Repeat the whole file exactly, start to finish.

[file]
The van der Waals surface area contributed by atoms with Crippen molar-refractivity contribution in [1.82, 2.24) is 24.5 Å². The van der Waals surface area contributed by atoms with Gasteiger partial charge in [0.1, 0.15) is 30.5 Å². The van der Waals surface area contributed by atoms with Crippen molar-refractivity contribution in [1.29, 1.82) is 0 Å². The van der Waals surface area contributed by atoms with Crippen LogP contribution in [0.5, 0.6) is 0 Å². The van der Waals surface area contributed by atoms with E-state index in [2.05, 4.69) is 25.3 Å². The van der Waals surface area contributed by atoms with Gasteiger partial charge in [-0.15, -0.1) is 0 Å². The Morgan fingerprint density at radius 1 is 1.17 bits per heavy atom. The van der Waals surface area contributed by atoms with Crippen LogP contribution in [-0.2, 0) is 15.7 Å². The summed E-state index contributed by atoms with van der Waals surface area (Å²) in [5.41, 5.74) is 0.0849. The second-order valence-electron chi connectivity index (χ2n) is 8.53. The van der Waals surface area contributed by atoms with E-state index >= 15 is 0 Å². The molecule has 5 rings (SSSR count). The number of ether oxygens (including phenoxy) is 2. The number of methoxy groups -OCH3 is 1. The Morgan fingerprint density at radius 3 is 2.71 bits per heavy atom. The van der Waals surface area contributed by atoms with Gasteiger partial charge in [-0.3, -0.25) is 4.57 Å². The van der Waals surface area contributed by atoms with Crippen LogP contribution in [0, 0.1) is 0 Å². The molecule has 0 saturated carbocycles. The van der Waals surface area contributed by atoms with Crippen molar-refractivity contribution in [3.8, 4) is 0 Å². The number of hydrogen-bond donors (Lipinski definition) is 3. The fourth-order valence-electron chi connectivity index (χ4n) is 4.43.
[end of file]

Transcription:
The van der Waals surface area contributed by atoms with Crippen molar-refractivity contribution in [1.82, 2.24) is 24.5 Å². The van der Waals surface area contributed by atoms with Gasteiger partial charge in [0.1, 0.15) is 30.5 Å². The van der Waals surface area contributed by atoms with Crippen molar-refractivity contribution in [1.29, 1.82) is 0 Å². The van der Waals surface area contributed by atoms with Crippen LogP contribution in [0.5, 0.6) is 0 Å². The van der Waals surface area contributed by atoms with E-state index in [2.05, 4.69) is 25.3 Å². The van der Waals surface area contributed by atoms with Gasteiger partial charge in [-0.15, -0.1) is 0 Å². The Morgan fingerprint density at radius 1 is 1.17 bits per heavy atom. The van der Waals surface area contributed by atoms with Crippen LogP contribution in [-0.2, 0) is 15.7 Å². The summed E-state index contributed by atoms with van der Waals surface area (Å²) in [5.41, 5.74) is 0.0849. The second-order valence-electron chi connectivity index (χ2n) is 8.53. The van der Waals surface area contributed by atoms with E-state index >= 15 is 0 Å². The molecule has 5 rings (SSSR count). The number of ether oxygens (including phenoxy) is 2. The number of methoxy groups -OCH3 is 1. The Morgan fingerprint density at radius 3 is 2.71 bits per heavy atom. The van der Waals surface area contributed by atoms with Gasteiger partial charge in [-0.3, -0.25) is 4.57 Å². The van der Waals surface area contributed by atoms with Crippen LogP contribution in [0, 0.1) is 0 Å². The molecule has 0 saturated carbocycles. The van der Waals surface area contributed by atoms with Crippen molar-refractivity contribution in [3.8, 4) is 0 Å². The number of hydrogen-bond donors (Lipinski definition) is 3. The fourth-order valence-electron chi connectivity index (χ4n) is 4.43.